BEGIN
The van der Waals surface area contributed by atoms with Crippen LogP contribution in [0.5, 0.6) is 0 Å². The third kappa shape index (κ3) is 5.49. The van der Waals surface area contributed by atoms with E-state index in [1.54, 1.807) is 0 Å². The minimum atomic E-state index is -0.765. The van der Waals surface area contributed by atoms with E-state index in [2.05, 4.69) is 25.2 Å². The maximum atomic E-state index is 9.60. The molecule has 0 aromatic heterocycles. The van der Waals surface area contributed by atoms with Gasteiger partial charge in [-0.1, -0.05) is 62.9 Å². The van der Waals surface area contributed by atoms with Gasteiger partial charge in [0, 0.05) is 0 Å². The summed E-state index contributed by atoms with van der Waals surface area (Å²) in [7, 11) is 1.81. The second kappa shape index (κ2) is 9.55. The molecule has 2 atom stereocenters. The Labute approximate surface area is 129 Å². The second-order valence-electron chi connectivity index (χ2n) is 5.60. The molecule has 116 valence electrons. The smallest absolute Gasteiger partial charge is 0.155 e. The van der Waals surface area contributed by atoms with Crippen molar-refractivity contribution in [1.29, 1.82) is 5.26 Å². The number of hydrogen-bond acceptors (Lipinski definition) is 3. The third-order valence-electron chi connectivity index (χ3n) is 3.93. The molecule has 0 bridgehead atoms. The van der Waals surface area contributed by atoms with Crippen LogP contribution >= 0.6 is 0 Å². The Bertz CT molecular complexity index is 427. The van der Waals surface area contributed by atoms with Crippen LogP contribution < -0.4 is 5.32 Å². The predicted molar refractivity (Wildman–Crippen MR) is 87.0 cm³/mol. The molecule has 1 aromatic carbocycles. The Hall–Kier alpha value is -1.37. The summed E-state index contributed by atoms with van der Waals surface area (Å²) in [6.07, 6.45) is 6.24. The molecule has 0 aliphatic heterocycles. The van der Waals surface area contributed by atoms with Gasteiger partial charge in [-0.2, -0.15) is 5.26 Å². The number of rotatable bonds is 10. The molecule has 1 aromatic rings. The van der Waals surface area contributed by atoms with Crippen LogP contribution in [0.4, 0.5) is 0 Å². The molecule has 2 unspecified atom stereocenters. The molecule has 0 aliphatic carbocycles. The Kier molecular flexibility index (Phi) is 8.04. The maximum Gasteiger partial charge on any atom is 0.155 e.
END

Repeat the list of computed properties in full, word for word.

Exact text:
The van der Waals surface area contributed by atoms with Crippen LogP contribution in [0.5, 0.6) is 0 Å². The third kappa shape index (κ3) is 5.49. The van der Waals surface area contributed by atoms with E-state index in [1.54, 1.807) is 0 Å². The minimum atomic E-state index is -0.765. The van der Waals surface area contributed by atoms with E-state index in [2.05, 4.69) is 25.2 Å². The maximum atomic E-state index is 9.60. The molecule has 0 aromatic heterocycles. The van der Waals surface area contributed by atoms with Gasteiger partial charge in [-0.1, -0.05) is 62.9 Å². The van der Waals surface area contributed by atoms with Gasteiger partial charge in [0, 0.05) is 0 Å². The summed E-state index contributed by atoms with van der Waals surface area (Å²) in [7, 11) is 1.81. The second kappa shape index (κ2) is 9.55. The molecule has 2 atom stereocenters. The Labute approximate surface area is 129 Å². The second-order valence-electron chi connectivity index (χ2n) is 5.60. The molecule has 116 valence electrons. The smallest absolute Gasteiger partial charge is 0.155 e. The van der Waals surface area contributed by atoms with Crippen molar-refractivity contribution in [1.29, 1.82) is 5.26 Å². The number of hydrogen-bond acceptors (Lipinski definition) is 3. The third-order valence-electron chi connectivity index (χ3n) is 3.93. The molecule has 0 bridgehead atoms. The van der Waals surface area contributed by atoms with Crippen LogP contribution >= 0.6 is 0 Å². The Bertz CT molecular complexity index is 427. The van der Waals surface area contributed by atoms with Crippen LogP contribution < -0.4 is 5.32 Å². The predicted molar refractivity (Wildman–Crippen MR) is 87.0 cm³/mol. The molecule has 1 aromatic carbocycles. The Hall–Kier alpha value is -1.37. The summed E-state index contributed by atoms with van der Waals surface area (Å²) in [6.07, 6.45) is 6.24. The molecule has 0 aliphatic heterocycles. The van der Waals surface area contributed by atoms with Gasteiger partial charge in [-0.2, -0.15) is 5.26 Å². The number of rotatable bonds is 10. The molecule has 1 aromatic rings. The van der Waals surface area contributed by atoms with Crippen LogP contribution in [0.4, 0.5) is 0 Å². The molecule has 2 unspecified atom stereocenters. The molecule has 0 aliphatic carbocycles. The Kier molecular flexibility index (Phi) is 8.04. The maximum Gasteiger partial charge on any atom is 0.155 e.